What Can We Learn from The Worst Year Ever?
Many people will be happy to have the year 2020 in the rear-view mirror. COVID-19 related losses and restrictions and other bad things that have happened have pushed many to the brink. The impact on the global human family will likely continue as the suffering and hardship continues to mount. What are we to make of all of this?
Part of our response as Christians is to turn to the Scriptures and see if there is guidance for living in all seasons of life, including times of suffering. Often people counsel engagement with the old Testament book of Job, saying that it will help answer questions of suffering and explain the problem of evil in the world. But is Job really helpful as a theodicy (an explanation of why God allows evil in the world)?
First, a short overview of the book of Job:
Thousands of years ago there lived a man named Job who had what was arguably a worse year than you or I ever had or will have. He lost 500 teams of oxen and 500 donkeys to Sabean raiders in a single pillaging spree. Then he saw 7,000 sheep die in a cataclysmic fire. Immediately after this, Chaldean readers stole 3,000 camels from the poor guy. Then he got the most horrible news a parent could imagine: his 7 sons and 3 daughters all died at the same time in horrific house collapse. On top of all this, he lost his health, experiencing terrible boils from head to foot. All this stuff happens in the first 2 chapters of the book!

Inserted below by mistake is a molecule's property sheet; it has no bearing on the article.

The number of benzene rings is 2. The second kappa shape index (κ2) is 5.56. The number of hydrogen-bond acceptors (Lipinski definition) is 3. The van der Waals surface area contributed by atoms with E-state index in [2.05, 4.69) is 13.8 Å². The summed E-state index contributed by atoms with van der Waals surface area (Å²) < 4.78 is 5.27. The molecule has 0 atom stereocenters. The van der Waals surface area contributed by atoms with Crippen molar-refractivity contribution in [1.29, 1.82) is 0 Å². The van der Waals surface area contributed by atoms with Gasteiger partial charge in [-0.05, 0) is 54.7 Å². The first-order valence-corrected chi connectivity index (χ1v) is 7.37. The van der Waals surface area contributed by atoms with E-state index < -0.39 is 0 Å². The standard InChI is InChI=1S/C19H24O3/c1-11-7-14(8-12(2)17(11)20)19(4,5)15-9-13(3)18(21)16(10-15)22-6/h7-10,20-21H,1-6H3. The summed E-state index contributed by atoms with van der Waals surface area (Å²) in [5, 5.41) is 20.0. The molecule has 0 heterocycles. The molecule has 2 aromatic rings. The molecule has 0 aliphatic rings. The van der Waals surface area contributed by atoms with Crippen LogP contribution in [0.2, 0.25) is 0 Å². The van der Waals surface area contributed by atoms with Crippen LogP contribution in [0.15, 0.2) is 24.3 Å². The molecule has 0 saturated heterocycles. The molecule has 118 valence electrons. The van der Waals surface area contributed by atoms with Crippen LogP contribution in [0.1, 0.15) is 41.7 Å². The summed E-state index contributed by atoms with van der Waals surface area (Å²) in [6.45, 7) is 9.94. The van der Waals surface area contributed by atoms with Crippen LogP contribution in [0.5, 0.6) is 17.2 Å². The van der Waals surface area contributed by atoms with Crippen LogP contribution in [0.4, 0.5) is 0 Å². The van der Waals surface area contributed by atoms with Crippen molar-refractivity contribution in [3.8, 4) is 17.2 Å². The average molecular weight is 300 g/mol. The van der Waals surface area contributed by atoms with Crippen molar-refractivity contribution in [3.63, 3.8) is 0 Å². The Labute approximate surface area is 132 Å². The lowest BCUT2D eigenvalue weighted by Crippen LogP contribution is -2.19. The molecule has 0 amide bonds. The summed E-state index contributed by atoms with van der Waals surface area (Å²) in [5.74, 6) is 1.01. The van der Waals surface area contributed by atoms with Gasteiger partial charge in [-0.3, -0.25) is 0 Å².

After these horrible events are narrated, the majority of the book is poetic discourse and involves three main cycles of good old-fashioned Hebrew debate between Job and his friends. It’s quite the emotional roller-coaster to read but essentially Job asks for an audience with the Almighty and (surprise!) he is granted just that. God spends time giving Job a virtual tour of the universe (chapters 38-41) and then the narrator returns and sums up Job’s experience. The end.
Here's a great video overview of the book (11 min) by the people at The Bible Project:
What is the message of the book of Job?
The book is frustratingly far from tidy, mostly because the book isn’t actually a book about why people suffer (it’s not even really a book about Job’s suffering). The book can feel like it leaves us with more questions than answers and yet it is also strangely satisfying. The book highlights near universal themes of what it feels like to have good people not understand you or say stupid things when you are going through times of suffering. Job gives us uncanny insight into what to do when we are experiencing depression, grief and loss. Job shows us how to stand your ground in a conversation with friends who are both right and wrong at the same time and how to be brutally honest with God. The book also teaches us what it looks like to trust God’s faithfulness in the midst of challenging times: not unlike the times we are living in right now.
So join us on online every Sunday at 10:30 AM starting Jan 10, 2021 as we unpack the book of Job and what you and I might learn from Job’s year which was, arguably (no offense to 2020), the Worst Year Ever.